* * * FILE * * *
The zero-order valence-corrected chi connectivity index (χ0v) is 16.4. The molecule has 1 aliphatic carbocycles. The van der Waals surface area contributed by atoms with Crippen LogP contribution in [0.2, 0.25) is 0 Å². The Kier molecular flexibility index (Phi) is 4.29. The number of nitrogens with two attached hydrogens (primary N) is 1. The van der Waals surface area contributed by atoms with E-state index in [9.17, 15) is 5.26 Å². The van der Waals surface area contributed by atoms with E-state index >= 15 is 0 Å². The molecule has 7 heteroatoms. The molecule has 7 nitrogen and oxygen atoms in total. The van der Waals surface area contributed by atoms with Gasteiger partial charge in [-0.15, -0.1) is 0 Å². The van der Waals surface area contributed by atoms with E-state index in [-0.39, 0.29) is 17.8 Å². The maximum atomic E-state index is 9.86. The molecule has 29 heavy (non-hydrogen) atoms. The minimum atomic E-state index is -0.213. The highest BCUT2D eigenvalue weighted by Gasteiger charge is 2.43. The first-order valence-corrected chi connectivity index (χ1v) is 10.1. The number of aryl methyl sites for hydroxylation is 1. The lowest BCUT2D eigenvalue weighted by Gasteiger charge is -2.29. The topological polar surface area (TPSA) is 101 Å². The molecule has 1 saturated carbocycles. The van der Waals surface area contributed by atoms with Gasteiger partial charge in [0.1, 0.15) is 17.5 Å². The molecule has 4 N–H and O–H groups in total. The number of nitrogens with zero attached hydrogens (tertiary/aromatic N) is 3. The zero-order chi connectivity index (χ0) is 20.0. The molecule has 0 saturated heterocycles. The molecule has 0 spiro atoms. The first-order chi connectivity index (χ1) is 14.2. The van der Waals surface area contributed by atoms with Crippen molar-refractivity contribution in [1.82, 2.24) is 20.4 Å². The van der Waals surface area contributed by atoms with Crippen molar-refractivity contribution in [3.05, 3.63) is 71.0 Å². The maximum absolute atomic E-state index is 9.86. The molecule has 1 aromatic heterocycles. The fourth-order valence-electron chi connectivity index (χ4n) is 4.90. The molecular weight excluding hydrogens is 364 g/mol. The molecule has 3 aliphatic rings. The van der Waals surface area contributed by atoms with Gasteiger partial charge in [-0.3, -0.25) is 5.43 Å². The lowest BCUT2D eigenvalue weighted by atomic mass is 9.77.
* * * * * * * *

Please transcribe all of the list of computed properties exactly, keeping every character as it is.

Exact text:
The zero-order valence-corrected chi connectivity index (χ0v) is 16.4. The molecule has 1 aliphatic carbocycles. The van der Waals surface area contributed by atoms with Crippen LogP contribution in [0.2, 0.25) is 0 Å². The Kier molecular flexibility index (Phi) is 4.29. The number of nitrogens with two attached hydrogens (primary N) is 1. The van der Waals surface area contributed by atoms with E-state index in [9.17, 15) is 5.26 Å². The van der Waals surface area contributed by atoms with E-state index >= 15 is 0 Å². The molecule has 7 heteroatoms. The molecule has 7 nitrogen and oxygen atoms in total. The van der Waals surface area contributed by atoms with Gasteiger partial charge in [-0.15, -0.1) is 0 Å². The van der Waals surface area contributed by atoms with E-state index in [-0.39, 0.29) is 17.8 Å². The maximum atomic E-state index is 9.86. The molecule has 29 heavy (non-hydrogen) atoms. The minimum atomic E-state index is -0.213. The highest BCUT2D eigenvalue weighted by Gasteiger charge is 2.43. The first-order valence-corrected chi connectivity index (χ1v) is 10.1. The number of aryl methyl sites for hydroxylation is 1. The lowest BCUT2D eigenvalue weighted by Gasteiger charge is -2.29. The topological polar surface area (TPSA) is 101 Å². The molecule has 1 saturated carbocycles. The van der Waals surface area contributed by atoms with Gasteiger partial charge in [0.1, 0.15) is 17.5 Å². The molecule has 4 N–H and O–H groups in total. The number of nitrogens with zero attached hydrogens (tertiary/aromatic N) is 3. The zero-order chi connectivity index (χ0) is 20.0. The molecule has 0 saturated heterocycles. The molecule has 0 spiro atoms. The first-order chi connectivity index (χ1) is 14.2. The van der Waals surface area contributed by atoms with Crippen molar-refractivity contribution in [1.82, 2.24) is 20.4 Å². The van der Waals surface area contributed by atoms with Crippen molar-refractivity contribution in [3.05, 3.63) is 71.0 Å². The maximum absolute atomic E-state index is 9.86. The molecule has 1 aromatic heterocycles. The fourth-order valence-electron chi connectivity index (χ4n) is 4.90. The molecular weight excluding hydrogens is 364 g/mol. The molecule has 3 aliphatic rings. The van der Waals surface area contributed by atoms with Gasteiger partial charge in [-0.3, -0.25) is 5.43 Å². The lowest BCUT2D eigenvalue weighted by atomic mass is 9.77.